how to make croissants
I've finally done it! I've finally baked my first ever batch of croissants! I've called this post "batch 1" because for those keen bakers out there, you'll be able to tell these ones didn't come out perfect! So there will be a batch 2, probably a batch 3, maybe even so far as a batch 4, as I try to perfect these! We'll have to wait and see, however, if the time its taken me to make the first batch is anything to go by, it could be another few years before we get there!
Butter Croissants
I always thought making croissants would be like running a marathon in that there's this overwhelming sense of achievement once you accomplish the end result, however the journey to get to the finish line can be long, arduous and at times, plain tedious. Croissants have been on the "must do" list for quite some time now, basically ever since I started baking! Because I knew how involved the process would be, I kept putting it off. But it seems the world has been hinting to me, nay, urging me to get off my lazy behind and just do it!

In fact, a few weeks ago, my girlfriend and I were talking about how we should just set a day aside to make croissants. In my head, and I think I said it out loud too, I knew it wasn't going to happen because I simply could not be bothered! As if the world overhead our conversation, I then watched Masterchef and seeing the contestants bite into freshly made croissants in Paris really made me want to make some. What sealed the deal was when I then watched the Great Australian Bake Off where an entire segment was devoted to making croissants! By the way, love love love the Great Australian Bake Off! Tuesday nights watching my favourite tv show with a cup of tea is my kind of heaven *bliss*!

Although far off from being a croissant you'd find in Paris, I'm pretty happy with these for a first attempt! Croissants, like macarons, sound simple to make when on paper but are hugely technical with a zillion things that could possibly go wrong with it! I've never baked bread before, so prior to this baking adventure, I didn't know how to knead dough and I didn't know how to proof dough. The two things which I believe led to the demise of these croissants (amongst others I'm sure).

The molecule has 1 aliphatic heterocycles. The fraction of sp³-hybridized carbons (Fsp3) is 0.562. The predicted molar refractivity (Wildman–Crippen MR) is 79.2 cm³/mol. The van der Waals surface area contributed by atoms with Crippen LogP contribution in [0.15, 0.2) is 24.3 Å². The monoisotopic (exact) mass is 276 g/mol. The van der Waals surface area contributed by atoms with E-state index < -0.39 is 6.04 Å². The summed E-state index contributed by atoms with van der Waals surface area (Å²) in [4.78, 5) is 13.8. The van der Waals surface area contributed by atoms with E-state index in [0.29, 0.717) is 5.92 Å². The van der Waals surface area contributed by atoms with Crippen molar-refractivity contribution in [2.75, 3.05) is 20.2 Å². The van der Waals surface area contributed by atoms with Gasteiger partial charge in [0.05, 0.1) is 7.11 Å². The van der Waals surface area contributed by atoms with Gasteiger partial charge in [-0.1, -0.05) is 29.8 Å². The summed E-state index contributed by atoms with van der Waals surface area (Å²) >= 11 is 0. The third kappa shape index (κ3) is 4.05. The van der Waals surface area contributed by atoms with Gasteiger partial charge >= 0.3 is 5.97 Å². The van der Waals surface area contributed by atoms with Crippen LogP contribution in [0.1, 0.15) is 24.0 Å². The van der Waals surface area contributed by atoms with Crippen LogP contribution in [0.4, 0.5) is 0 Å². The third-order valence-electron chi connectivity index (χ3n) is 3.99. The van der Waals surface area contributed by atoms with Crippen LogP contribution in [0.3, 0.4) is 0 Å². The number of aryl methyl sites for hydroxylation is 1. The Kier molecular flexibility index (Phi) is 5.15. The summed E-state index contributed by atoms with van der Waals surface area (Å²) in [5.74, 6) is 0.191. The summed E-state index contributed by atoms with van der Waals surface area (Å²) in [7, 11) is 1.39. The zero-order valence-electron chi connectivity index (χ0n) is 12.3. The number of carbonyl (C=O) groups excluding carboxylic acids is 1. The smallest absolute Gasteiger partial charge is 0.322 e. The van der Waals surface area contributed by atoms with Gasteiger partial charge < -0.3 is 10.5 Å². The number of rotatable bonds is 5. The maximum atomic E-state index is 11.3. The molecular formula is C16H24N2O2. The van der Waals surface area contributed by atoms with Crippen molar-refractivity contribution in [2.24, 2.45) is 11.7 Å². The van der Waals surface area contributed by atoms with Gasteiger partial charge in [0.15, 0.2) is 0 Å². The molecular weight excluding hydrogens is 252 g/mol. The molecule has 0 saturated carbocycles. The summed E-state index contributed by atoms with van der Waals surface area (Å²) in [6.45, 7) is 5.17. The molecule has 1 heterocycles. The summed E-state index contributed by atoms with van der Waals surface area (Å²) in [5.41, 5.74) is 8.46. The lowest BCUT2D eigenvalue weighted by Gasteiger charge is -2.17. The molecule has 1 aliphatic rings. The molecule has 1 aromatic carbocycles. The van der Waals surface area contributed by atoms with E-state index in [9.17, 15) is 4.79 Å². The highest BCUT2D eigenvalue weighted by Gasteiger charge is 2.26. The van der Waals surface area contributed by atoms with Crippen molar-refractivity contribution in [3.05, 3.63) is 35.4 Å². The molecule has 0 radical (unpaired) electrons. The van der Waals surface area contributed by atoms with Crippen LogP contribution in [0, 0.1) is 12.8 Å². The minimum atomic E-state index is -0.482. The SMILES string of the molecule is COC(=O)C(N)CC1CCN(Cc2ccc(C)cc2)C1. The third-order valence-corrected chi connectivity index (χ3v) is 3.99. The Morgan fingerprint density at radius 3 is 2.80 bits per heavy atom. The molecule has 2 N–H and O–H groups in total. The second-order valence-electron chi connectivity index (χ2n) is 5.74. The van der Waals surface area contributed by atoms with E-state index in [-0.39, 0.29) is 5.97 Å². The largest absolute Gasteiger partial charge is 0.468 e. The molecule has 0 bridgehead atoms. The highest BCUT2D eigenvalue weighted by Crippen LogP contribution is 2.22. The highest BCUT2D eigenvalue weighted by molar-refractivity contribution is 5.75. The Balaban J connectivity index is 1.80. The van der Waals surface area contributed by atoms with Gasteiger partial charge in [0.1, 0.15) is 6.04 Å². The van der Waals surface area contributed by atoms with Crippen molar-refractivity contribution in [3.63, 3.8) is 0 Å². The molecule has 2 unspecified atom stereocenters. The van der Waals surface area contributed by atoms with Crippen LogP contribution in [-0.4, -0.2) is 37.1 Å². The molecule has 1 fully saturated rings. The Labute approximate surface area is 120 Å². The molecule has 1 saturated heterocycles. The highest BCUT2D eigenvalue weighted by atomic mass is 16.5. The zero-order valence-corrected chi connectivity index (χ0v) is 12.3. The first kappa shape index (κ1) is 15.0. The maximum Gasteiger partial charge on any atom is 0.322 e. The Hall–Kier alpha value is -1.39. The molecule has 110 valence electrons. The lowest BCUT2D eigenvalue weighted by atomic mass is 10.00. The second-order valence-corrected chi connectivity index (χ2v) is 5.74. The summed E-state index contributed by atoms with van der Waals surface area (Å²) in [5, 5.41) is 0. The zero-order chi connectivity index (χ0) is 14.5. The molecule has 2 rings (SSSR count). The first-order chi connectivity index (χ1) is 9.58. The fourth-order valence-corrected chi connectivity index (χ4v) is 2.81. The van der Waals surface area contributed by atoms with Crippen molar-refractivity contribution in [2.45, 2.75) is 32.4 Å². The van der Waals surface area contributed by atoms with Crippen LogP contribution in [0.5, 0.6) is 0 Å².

You can tell from the pics that the croissants kind of "poofed" out rather than poofed up! That was definitely due to over proofing the dough! I knew that was going to be the case when we stupidly decided to head out to Chadstone while the croissants were proofing so I couldn't keep an eye on them to see when they had doubled in size. When I came back and touched the dough, it still left my fingerprint there, which is apparently a tell tale sign that they had been over proofed.

You'll also be able to tell from the pics that the croissants have come out "doughy" rather than light and flaky. Apparently, this is due to over kneading the dough. Now I don't know how to lightly knead, so I ended up kneading the dough proper, and doing the "window panel" test where you cut a bit of the dough and gently stretch the dough into a thin membrane. If you can make a membrane (i.e. window panel), it has been kneaded proper. If it just pulls apart, it hasn't been kneaded enough. So I kneaded it proper. Bad mistake.

Despite the technical flaws, I am happy with the taste! I'm really pleased that my Le Cordon Bleu baking book is no longer collecting dust on the bookshelf.

Now I just have to set aside another weekend to make these croissants again! Making the croissants isn't actually as bad as I thought the would be. Kneading dough is very therapeutic likewise pounding the butter to make the beurrage (particularly after discovering the neighbours egged our balcony in a drunken state, a story for another time)!

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